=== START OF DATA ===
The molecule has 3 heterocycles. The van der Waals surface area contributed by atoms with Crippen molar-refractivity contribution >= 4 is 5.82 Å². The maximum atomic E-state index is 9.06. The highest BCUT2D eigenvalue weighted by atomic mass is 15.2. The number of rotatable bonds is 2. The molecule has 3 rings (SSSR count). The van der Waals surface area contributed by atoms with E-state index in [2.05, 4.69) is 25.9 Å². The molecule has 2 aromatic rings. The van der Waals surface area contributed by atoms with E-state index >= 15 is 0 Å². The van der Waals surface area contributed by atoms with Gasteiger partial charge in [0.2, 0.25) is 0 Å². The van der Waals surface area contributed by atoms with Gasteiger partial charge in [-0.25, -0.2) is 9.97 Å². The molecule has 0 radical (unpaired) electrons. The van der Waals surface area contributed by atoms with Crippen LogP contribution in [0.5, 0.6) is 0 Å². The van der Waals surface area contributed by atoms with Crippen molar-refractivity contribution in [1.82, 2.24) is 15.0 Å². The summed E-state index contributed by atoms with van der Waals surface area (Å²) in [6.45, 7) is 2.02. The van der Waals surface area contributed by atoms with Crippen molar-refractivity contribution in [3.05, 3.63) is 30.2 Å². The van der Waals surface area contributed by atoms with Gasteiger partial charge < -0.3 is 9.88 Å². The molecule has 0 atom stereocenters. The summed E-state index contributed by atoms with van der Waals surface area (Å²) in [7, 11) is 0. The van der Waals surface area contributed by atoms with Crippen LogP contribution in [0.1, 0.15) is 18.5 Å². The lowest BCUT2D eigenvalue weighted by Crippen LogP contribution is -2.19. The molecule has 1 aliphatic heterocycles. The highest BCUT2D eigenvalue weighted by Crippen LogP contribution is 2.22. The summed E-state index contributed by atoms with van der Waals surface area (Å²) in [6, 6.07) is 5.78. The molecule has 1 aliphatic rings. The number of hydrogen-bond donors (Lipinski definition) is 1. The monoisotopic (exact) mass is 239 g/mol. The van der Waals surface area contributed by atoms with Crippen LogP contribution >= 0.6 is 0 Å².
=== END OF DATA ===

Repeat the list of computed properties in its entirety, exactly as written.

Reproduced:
The molecule has 3 heterocycles. The van der Waals surface area contributed by atoms with Crippen molar-refractivity contribution >= 4 is 5.82 Å². The maximum atomic E-state index is 9.06. The highest BCUT2D eigenvalue weighted by atomic mass is 15.2. The number of rotatable bonds is 2. The molecule has 3 rings (SSSR count). The van der Waals surface area contributed by atoms with E-state index in [2.05, 4.69) is 25.9 Å². The molecule has 2 aromatic rings. The van der Waals surface area contributed by atoms with E-state index >= 15 is 0 Å². The van der Waals surface area contributed by atoms with Gasteiger partial charge in [0.2, 0.25) is 0 Å². The van der Waals surface area contributed by atoms with Gasteiger partial charge in [-0.25, -0.2) is 9.97 Å². The molecule has 0 radical (unpaired) electrons. The van der Waals surface area contributed by atoms with Crippen LogP contribution in [0.5, 0.6) is 0 Å². The van der Waals surface area contributed by atoms with Crippen molar-refractivity contribution in [1.82, 2.24) is 15.0 Å². The summed E-state index contributed by atoms with van der Waals surface area (Å²) in [6.45, 7) is 2.02. The van der Waals surface area contributed by atoms with Crippen molar-refractivity contribution in [3.05, 3.63) is 30.2 Å². The van der Waals surface area contributed by atoms with Gasteiger partial charge < -0.3 is 9.88 Å². The molecule has 0 atom stereocenters. The summed E-state index contributed by atoms with van der Waals surface area (Å²) in [7, 11) is 0. The van der Waals surface area contributed by atoms with Crippen LogP contribution in [0.1, 0.15) is 18.5 Å². The lowest BCUT2D eigenvalue weighted by Crippen LogP contribution is -2.19. The molecule has 1 aliphatic heterocycles. The highest BCUT2D eigenvalue weighted by Crippen LogP contribution is 2.22. The summed E-state index contributed by atoms with van der Waals surface area (Å²) in [6, 6.07) is 5.78. The molecule has 1 aliphatic rings. The number of hydrogen-bond donors (Lipinski definition) is 1. The monoisotopic (exact) mass is 239 g/mol. The van der Waals surface area contributed by atoms with Crippen LogP contribution >= 0.6 is 0 Å².